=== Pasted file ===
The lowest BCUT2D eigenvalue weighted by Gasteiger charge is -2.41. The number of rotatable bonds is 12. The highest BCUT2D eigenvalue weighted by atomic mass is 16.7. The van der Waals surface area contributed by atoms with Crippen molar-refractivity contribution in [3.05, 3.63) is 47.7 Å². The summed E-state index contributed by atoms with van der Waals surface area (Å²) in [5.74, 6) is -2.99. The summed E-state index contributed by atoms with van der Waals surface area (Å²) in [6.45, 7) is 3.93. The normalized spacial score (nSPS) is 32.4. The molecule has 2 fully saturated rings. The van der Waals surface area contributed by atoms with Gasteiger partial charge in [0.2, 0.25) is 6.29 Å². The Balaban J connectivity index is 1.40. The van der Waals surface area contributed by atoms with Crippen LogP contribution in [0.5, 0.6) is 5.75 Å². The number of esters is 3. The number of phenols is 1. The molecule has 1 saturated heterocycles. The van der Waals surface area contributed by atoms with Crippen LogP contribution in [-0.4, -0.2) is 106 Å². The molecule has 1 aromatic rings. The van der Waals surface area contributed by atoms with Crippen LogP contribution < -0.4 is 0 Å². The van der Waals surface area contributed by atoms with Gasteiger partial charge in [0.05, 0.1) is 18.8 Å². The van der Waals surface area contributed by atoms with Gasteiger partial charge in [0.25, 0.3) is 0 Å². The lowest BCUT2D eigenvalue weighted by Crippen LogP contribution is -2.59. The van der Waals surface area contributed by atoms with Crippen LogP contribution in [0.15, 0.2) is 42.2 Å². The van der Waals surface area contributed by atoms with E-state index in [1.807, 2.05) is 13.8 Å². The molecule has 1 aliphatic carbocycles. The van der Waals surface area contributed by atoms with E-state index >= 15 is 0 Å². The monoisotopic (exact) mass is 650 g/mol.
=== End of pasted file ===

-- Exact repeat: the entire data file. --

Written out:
The lowest BCUT2D eigenvalue weighted by Gasteiger charge is -2.41. The number of rotatable bonds is 12. The highest BCUT2D eigenvalue weighted by atomic mass is 16.7. The van der Waals surface area contributed by atoms with Crippen molar-refractivity contribution in [3.05, 3.63) is 47.7 Å². The summed E-state index contributed by atoms with van der Waals surface area (Å²) in [5.74, 6) is -2.99. The summed E-state index contributed by atoms with van der Waals surface area (Å²) in [6.45, 7) is 3.93. The normalized spacial score (nSPS) is 32.4. The molecule has 2 fully saturated rings. The van der Waals surface area contributed by atoms with Gasteiger partial charge in [0.2, 0.25) is 6.29 Å². The Balaban J connectivity index is 1.40. The van der Waals surface area contributed by atoms with Crippen LogP contribution in [0.5, 0.6) is 5.75 Å². The number of esters is 3. The number of phenols is 1. The molecule has 1 saturated heterocycles. The van der Waals surface area contributed by atoms with Crippen LogP contribution in [-0.4, -0.2) is 106 Å². The molecule has 1 aromatic rings. The van der Waals surface area contributed by atoms with Crippen LogP contribution < -0.4 is 0 Å². The van der Waals surface area contributed by atoms with Gasteiger partial charge in [0.05, 0.1) is 18.8 Å². The van der Waals surface area contributed by atoms with Gasteiger partial charge in [0.25, 0.3) is 0 Å². The lowest BCUT2D eigenvalue weighted by Crippen LogP contribution is -2.59. The van der Waals surface area contributed by atoms with Crippen LogP contribution in [0.15, 0.2) is 42.2 Å². The van der Waals surface area contributed by atoms with E-state index in [1.807, 2.05) is 13.8 Å². The molecule has 1 aliphatic carbocycles. The van der Waals surface area contributed by atoms with E-state index >= 15 is 0 Å². The monoisotopic (exact) mass is 650 g/mol.